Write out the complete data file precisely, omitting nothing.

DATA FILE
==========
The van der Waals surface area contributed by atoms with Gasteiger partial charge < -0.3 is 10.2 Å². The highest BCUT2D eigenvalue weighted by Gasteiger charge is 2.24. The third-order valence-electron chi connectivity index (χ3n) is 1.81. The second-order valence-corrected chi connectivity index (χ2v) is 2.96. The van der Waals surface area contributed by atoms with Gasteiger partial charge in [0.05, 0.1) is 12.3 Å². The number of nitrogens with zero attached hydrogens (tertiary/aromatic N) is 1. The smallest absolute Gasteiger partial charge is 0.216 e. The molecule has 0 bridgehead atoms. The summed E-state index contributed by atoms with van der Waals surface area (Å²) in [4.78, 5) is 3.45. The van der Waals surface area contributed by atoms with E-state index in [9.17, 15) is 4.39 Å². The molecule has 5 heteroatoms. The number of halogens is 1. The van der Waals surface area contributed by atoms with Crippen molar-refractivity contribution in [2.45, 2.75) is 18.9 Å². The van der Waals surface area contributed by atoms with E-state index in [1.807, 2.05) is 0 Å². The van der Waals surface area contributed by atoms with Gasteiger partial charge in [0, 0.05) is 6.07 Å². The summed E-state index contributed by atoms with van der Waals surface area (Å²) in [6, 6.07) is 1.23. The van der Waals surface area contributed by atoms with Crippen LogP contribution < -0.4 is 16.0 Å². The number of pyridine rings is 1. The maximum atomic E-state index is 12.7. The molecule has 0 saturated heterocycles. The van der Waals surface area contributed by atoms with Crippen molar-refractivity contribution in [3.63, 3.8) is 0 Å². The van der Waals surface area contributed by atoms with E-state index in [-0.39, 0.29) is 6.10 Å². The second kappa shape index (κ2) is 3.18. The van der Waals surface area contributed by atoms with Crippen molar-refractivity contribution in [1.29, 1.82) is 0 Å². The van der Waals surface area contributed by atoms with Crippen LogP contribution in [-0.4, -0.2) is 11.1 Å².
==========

The van der Waals surface area contributed by atoms with Gasteiger partial charge < -0.3 is 10.2 Å². The highest BCUT2D eigenvalue weighted by Gasteiger charge is 2.24. The third-order valence-electron chi connectivity index (χ3n) is 1.81. The second-order valence-corrected chi connectivity index (χ2v) is 2.96. The van der Waals surface area contributed by atoms with Gasteiger partial charge in [0.05, 0.1) is 12.3 Å². The number of nitrogens with zero attached hydrogens (tertiary/aromatic N) is 1. The smallest absolute Gasteiger partial charge is 0.216 e. The molecule has 0 bridgehead atoms. The summed E-state index contributed by atoms with van der Waals surface area (Å²) in [4.78, 5) is 3.45. The van der Waals surface area contributed by atoms with E-state index in [9.17, 15) is 4.39 Å². The molecule has 5 heteroatoms. The number of halogens is 1. The van der Waals surface area contributed by atoms with Crippen molar-refractivity contribution in [2.45, 2.75) is 18.9 Å². The van der Waals surface area contributed by atoms with E-state index in [1.807, 2.05) is 0 Å². The van der Waals surface area contributed by atoms with Gasteiger partial charge in [0, 0.05) is 6.07 Å². The summed E-state index contributed by atoms with van der Waals surface area (Å²) in [6, 6.07) is 1.23. The van der Waals surface area contributed by atoms with Crippen LogP contribution < -0.4 is 16.0 Å². The number of pyridine rings is 1. The maximum atomic E-state index is 12.7. The molecule has 0 saturated heterocycles. The van der Waals surface area contributed by atoms with Crippen molar-refractivity contribution in [3.63, 3.8) is 0 Å². The van der Waals surface area contributed by atoms with E-state index in [-0.39, 0.29) is 6.10 Å². The second kappa shape index (κ2) is 3.18. The van der Waals surface area contributed by atoms with Crippen molar-refractivity contribution in [1.29, 1.82) is 0 Å². The van der Waals surface area contributed by atoms with Crippen LogP contribution in [-0.4, -0.2) is 11.1 Å².